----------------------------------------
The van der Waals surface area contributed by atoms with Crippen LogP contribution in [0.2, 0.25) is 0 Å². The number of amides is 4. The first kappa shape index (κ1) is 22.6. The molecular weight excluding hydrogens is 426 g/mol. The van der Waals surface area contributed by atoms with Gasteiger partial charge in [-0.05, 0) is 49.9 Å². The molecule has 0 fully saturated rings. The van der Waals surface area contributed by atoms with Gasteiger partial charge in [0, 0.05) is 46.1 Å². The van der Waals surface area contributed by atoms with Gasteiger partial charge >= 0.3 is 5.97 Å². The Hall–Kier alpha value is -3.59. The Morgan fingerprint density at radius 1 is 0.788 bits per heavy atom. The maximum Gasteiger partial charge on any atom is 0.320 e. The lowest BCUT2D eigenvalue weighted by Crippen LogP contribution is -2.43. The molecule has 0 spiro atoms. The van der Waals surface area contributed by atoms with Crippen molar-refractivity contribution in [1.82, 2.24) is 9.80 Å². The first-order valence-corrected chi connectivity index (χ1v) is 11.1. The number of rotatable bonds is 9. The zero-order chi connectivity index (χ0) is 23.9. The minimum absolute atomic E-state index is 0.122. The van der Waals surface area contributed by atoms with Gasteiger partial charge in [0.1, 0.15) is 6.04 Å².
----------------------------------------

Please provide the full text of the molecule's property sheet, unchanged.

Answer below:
The van der Waals surface area contributed by atoms with Crippen LogP contribution in [0.2, 0.25) is 0 Å². The number of amides is 4. The first kappa shape index (κ1) is 22.6. The molecular weight excluding hydrogens is 426 g/mol. The van der Waals surface area contributed by atoms with Gasteiger partial charge in [-0.05, 0) is 49.9 Å². The molecule has 0 fully saturated rings. The van der Waals surface area contributed by atoms with Gasteiger partial charge in [0, 0.05) is 46.1 Å². The van der Waals surface area contributed by atoms with Gasteiger partial charge >= 0.3 is 5.97 Å². The Hall–Kier alpha value is -3.59. The Morgan fingerprint density at radius 1 is 0.788 bits per heavy atom. The maximum Gasteiger partial charge on any atom is 0.320 e. The lowest BCUT2D eigenvalue weighted by Crippen LogP contribution is -2.43. The molecule has 0 spiro atoms. The van der Waals surface area contributed by atoms with Crippen molar-refractivity contribution in [1.82, 2.24) is 9.80 Å². The first-order valence-corrected chi connectivity index (χ1v) is 11.1. The number of rotatable bonds is 9. The zero-order chi connectivity index (χ0) is 23.9. The minimum absolute atomic E-state index is 0.122. The van der Waals surface area contributed by atoms with Gasteiger partial charge in [0.1, 0.15) is 6.04 Å².